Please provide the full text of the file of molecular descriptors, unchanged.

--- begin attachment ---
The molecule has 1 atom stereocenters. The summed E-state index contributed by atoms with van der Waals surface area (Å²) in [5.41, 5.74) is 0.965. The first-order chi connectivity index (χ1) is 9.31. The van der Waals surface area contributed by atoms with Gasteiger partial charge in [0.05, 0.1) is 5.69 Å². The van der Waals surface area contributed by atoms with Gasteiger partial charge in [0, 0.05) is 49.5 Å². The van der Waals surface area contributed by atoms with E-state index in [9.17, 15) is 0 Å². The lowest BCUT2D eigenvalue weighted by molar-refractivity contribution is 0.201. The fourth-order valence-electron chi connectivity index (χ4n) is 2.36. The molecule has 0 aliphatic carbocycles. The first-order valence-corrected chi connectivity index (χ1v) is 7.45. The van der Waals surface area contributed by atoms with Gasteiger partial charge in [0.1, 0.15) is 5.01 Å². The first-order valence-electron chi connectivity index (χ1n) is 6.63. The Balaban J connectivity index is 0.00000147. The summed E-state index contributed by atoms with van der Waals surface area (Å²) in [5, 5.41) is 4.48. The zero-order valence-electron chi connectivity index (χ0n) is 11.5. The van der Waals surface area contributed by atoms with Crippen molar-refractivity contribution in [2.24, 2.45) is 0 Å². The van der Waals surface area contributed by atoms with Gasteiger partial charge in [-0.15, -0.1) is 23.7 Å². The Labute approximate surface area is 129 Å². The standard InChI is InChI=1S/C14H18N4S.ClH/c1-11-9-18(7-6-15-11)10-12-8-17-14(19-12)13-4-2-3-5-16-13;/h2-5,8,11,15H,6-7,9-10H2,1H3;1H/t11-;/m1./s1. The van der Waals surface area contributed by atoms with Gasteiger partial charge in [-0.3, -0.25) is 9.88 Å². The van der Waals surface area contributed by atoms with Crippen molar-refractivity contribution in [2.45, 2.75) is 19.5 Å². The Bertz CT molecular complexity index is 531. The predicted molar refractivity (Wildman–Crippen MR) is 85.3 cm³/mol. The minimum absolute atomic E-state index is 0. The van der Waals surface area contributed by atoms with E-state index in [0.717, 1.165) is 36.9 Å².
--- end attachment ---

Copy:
The molecule has 1 atom stereocenters. The summed E-state index contributed by atoms with van der Waals surface area (Å²) in [5.41, 5.74) is 0.965. The first-order chi connectivity index (χ1) is 9.31. The van der Waals surface area contributed by atoms with Gasteiger partial charge in [0.05, 0.1) is 5.69 Å². The van der Waals surface area contributed by atoms with Gasteiger partial charge in [0, 0.05) is 49.5 Å². The van der Waals surface area contributed by atoms with E-state index in [9.17, 15) is 0 Å². The lowest BCUT2D eigenvalue weighted by molar-refractivity contribution is 0.201. The fourth-order valence-electron chi connectivity index (χ4n) is 2.36. The molecule has 0 aliphatic carbocycles. The first-order valence-corrected chi connectivity index (χ1v) is 7.45. The van der Waals surface area contributed by atoms with Gasteiger partial charge in [0.1, 0.15) is 5.01 Å². The first-order valence-electron chi connectivity index (χ1n) is 6.63. The Balaban J connectivity index is 0.00000147. The summed E-state index contributed by atoms with van der Waals surface area (Å²) in [5, 5.41) is 4.48. The zero-order valence-electron chi connectivity index (χ0n) is 11.5. The van der Waals surface area contributed by atoms with Crippen molar-refractivity contribution in [2.24, 2.45) is 0 Å². The van der Waals surface area contributed by atoms with Gasteiger partial charge in [-0.15, -0.1) is 23.7 Å². The Labute approximate surface area is 129 Å². The standard InChI is InChI=1S/C14H18N4S.ClH/c1-11-9-18(7-6-15-11)10-12-8-17-14(19-12)13-4-2-3-5-16-13;/h2-5,8,11,15H,6-7,9-10H2,1H3;1H/t11-;/m1./s1. The van der Waals surface area contributed by atoms with Gasteiger partial charge in [-0.3, -0.25) is 9.88 Å². The van der Waals surface area contributed by atoms with Crippen molar-refractivity contribution in [2.45, 2.75) is 19.5 Å². The Bertz CT molecular complexity index is 531. The predicted molar refractivity (Wildman–Crippen MR) is 85.3 cm³/mol. The minimum absolute atomic E-state index is 0. The van der Waals surface area contributed by atoms with E-state index in [0.717, 1.165) is 36.9 Å².